PHILADELPHIA – Twenty years after Philadelphia hosted one of two Live Aid concerts that dramatized the plight of starving Africans, a second big-name benefit is in the works.

It will be July 2, in the middle of the city’s jam-packed Fourth of July festivities, according to Deborah Bolling, Mayor John F. Street’s spokeswoman.

A news conference is scheduled for Tuesday morning at City Hall to announce “Live 8,” which will coincide with a show in London, said Laura Perez, the publicist who is handling the news conference.

Perez declined to elaborate – other than to say that a simultaneous news conference would be held in London with promoters Bob Geldof and Midge Ure. Geldof organized the 1985 Live Aid concert, which attracted 100,000 people to the old JFK Stadium.

Perez would not divulge the names of performers.

“We’ll have all the big names we can find,” Ure said at an Ivor Novello British music awards ceremony Thursday.

“Live 8” was so named to dovetail with the G-8 summit, an annual economic and political meeting of the world’s leading industrialized nations, to be held in Scotland in early July. Geldof, a longtime activist, has said he wants the nation’s wealthiest countries to contribute more to impoverished African nations.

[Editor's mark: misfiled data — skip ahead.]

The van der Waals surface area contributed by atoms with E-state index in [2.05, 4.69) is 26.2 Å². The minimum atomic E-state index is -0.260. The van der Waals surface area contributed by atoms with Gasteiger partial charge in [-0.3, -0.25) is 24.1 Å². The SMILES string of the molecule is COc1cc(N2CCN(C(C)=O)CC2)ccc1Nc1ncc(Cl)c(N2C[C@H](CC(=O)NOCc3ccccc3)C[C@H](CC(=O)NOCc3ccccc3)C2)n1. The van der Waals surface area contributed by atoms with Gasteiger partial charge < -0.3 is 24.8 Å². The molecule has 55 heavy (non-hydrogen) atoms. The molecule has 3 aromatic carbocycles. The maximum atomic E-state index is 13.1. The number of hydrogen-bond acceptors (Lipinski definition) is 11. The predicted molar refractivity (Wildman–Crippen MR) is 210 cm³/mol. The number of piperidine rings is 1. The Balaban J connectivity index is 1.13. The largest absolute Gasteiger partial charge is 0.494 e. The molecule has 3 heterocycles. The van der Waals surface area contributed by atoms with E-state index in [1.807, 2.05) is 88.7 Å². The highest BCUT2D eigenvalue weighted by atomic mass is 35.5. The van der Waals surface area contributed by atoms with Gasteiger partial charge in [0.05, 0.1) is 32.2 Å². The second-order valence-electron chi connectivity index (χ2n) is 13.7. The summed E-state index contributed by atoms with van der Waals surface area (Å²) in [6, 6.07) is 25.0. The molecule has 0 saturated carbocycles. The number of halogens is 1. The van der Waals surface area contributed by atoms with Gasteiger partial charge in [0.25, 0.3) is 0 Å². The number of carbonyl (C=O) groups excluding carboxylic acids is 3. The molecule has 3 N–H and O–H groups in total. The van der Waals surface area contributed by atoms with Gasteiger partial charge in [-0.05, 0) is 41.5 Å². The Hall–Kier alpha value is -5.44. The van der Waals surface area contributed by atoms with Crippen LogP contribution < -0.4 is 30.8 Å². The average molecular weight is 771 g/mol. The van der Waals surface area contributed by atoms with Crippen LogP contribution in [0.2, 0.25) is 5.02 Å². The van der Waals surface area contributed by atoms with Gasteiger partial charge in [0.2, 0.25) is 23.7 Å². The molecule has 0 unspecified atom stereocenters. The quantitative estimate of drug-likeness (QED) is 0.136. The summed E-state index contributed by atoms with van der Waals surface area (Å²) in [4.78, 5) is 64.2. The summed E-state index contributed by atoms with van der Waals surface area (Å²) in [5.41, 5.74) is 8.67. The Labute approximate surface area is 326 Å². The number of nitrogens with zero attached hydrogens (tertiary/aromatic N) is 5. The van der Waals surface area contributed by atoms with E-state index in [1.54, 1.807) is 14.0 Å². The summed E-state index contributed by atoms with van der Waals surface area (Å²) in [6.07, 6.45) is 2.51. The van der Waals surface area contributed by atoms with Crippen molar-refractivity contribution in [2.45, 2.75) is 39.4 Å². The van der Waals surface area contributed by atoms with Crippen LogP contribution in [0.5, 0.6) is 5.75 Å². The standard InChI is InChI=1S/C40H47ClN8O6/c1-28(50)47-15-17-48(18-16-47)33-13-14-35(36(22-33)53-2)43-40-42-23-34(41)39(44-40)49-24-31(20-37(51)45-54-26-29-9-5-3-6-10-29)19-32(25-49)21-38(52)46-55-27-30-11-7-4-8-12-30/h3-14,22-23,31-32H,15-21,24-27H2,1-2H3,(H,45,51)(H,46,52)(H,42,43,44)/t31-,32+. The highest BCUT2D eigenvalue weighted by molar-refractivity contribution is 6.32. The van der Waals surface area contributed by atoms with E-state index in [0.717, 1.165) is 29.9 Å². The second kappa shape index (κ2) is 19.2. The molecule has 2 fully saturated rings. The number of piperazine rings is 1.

For weeks, published reports have mentioned several U.S. cities, including New York and Washington, as hosts for the shows. But it was unknown yesterday how many cities, besides Philadelphia and London, would host Live 8 shows.

It is also unknown how the concerts would raise money – through ticket sales, sponsorships or other methods – for the African nations.

Philadelphia impresario Larry Magid, who organized the 1985 Live Aid with Geldof, is believed to be involved with the latest venture. A spokesman for Magid’s Electric Factory Concerts had no comment.

It was July 13, 1985, that about 100,000 people poured into JFK Stadium, which stood on what is now the site of the Wachovia Center, for Live Aid. A worldwide audience estimated at a billion people saw Mick Jagger, Joan Baez, Madonna and Tina Turner. A companion concert was held at Wembley Stadium in London.

The event raised at least $80 million for African famine relief.

“What started 20 years ago is coming to a political point in a few weeks,” Geldof, who has held details closely, told the BBC on Thursday. “There’s more than a chance that the boys and girls with guitars will finally get to turn the world on its axis.”

(c) 2005, The Philadelphia Inquirer.

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Distributed by Knight Ridder/Tribune Information Services.


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AP-NY-05-29-05 1747EDT

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